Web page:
The only thing certain about customer demand is that it is uncertain. Demand forecasting is a widespread and common challenge that many companies face. Business owners from all types of service-based organisations have experienced the extremes of operating over capacity or not having enough work. Both of these scenarios can be costly for your company.
When a business is at capacity, it can end up turning away new business opportunities as it just can't provide services at the required time. This can be costly in terms of missed sales. When a business does not have enough work, they can quickly see the cost of inefficiency - resources that are being paid but not generating revenue.
What's the solution to these extremes of demand fluctuation? It's simpler than you may think. Companies need to be agile and flexible enough to scale quickly. This article will uncover how to identify, plan for, and improve how you handle demand fluctuations for your service business.
Review past trends and patterns
In order to better manage demand fluctuations, you first need to understand the reasons for those changes. Making educated decisions about the future needs clarity on past performance - which in this case is your demand cycles.
For mature businesses, reviewing historical sales data will help determine which months have been the busy periods and which periods are typically quiet periods. If your business hasn’t been in operation for a long time, you can research industry fluctuations or get in touch with industry associations - as you may be able to leverage their experience - or use tools such as Google Trends to review search trend data. For example, if you were to look at "plumbing services" as a search term for Australia over the past 5 years, you would see there's a significant dip around the Christmas / New Year's period. These kinds of insights can give you big hints about seasonal trends.
"In order to better manage demand fluctuations, you first need to understand the reasons for those changes. Making educated decisions about the future needs clarity on past performance."
Planning for fluctuationsYou don’t want to be sitting on a lot of under-utilised staff as it can seriously impact your profitability. When demand for services is low, it's a great time to up-skill staff, get them involved in additional projects, or take on more responsibility. Alternatively, staff can focus on prospecting new customers, researching new markets, or learning what customers like or disliked about previous service experiences. Understanding when these demand fluctuations are likely to happen can help to plan out your resource allocation and maximise their value.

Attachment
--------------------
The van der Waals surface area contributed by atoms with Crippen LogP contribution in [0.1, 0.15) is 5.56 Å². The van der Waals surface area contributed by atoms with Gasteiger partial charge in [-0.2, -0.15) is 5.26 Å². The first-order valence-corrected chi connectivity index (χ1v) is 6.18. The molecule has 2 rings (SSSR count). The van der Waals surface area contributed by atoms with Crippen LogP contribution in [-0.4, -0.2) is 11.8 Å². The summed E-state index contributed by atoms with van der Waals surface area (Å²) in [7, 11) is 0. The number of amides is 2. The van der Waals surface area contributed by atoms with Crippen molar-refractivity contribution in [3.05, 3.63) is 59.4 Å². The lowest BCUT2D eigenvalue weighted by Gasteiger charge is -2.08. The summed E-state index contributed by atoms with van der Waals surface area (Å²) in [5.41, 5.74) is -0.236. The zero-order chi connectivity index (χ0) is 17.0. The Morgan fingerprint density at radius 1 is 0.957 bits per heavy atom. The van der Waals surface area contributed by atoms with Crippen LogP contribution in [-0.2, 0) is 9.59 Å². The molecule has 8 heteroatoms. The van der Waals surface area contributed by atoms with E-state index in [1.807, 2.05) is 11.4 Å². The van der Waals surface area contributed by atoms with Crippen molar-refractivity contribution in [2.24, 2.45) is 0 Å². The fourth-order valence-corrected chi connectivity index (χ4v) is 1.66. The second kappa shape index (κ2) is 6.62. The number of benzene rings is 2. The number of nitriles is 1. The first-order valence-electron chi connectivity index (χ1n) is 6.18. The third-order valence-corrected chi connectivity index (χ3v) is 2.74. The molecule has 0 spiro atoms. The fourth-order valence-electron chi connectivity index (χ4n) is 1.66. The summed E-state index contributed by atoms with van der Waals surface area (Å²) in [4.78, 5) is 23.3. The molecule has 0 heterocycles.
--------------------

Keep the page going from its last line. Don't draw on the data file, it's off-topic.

Great communicationConsistent communication with your customer base can be a quick win to acquiring more repeat and new business. Newsletters and email campaigns aren't just for existing customers - they're also a fantastic way of staying front-of-mind for potential new customers. Think about all of the knowledge and expertise you already have within your business. Can you share this through regular blogs, refreshed website content, business guides, and other content that could help attract new customers?
"Emailing out new content to your leads database can be a way of helping potential new customers with problems and issues they may not even be aware of yet. Sharing your expertise will also cement your image as a trusted resource."
Improve your business and systems by exploring new revenue streams, automating manual tasks, and providing customer visibility of services.
- Explore new revenue streams
Be innovative and proactive in the way you provide your services. Delivering a consistently good customer experience can help boost referrals - but what about offering an incentive? For some service companies, offering a dollar amount off your next service for every referral can increase new business while also increasing repeat business from those referrers. Also think about improving your website to provide an online experience that encourages new business, think about offering complementary services that support your main service offering, and investigate events and functions that your target customers are likely to attend.
- Automate manual tasks
Managing services often comes with a lot of manual processes and back-office admin - whether this is using spreadsheets to track bookings, manually producing invoices, calling customers to take payment details, and more. Can your business improve efficiency and save your team significant time by automating repetitive tasks? Service management software can help in automating communications between your back-office, service people and customers. It can also provide live tracking on service appoints, take payments from customers while onsite, and much more.
- Provide customer visibility of service
Another great way to create additional revenue streams with your customers is to create visibility of the services your company has delivered. A channel to communicate with the customer not only builds trust with the customer but also showcases the great service that you are providing and opens the door to upsell opportunities. When customers can see evidence of the work you have done then they are more comfortable paying for more value adding services and products.
"When customers can see evidence of the work you have done then they are more comfortable paying for more value adding services and products."
Seasonal demand can seem like a complex problem to solve - but having the right strategies and preparing for fluctuations can help you stay profitable right through the ebbs and flows. Businesses can prepare by understanding the market, planning for fluctuations and implementing business improvements. With the right technology, tools, and talented people to support your service business, you can boost efficiency and profit even further.
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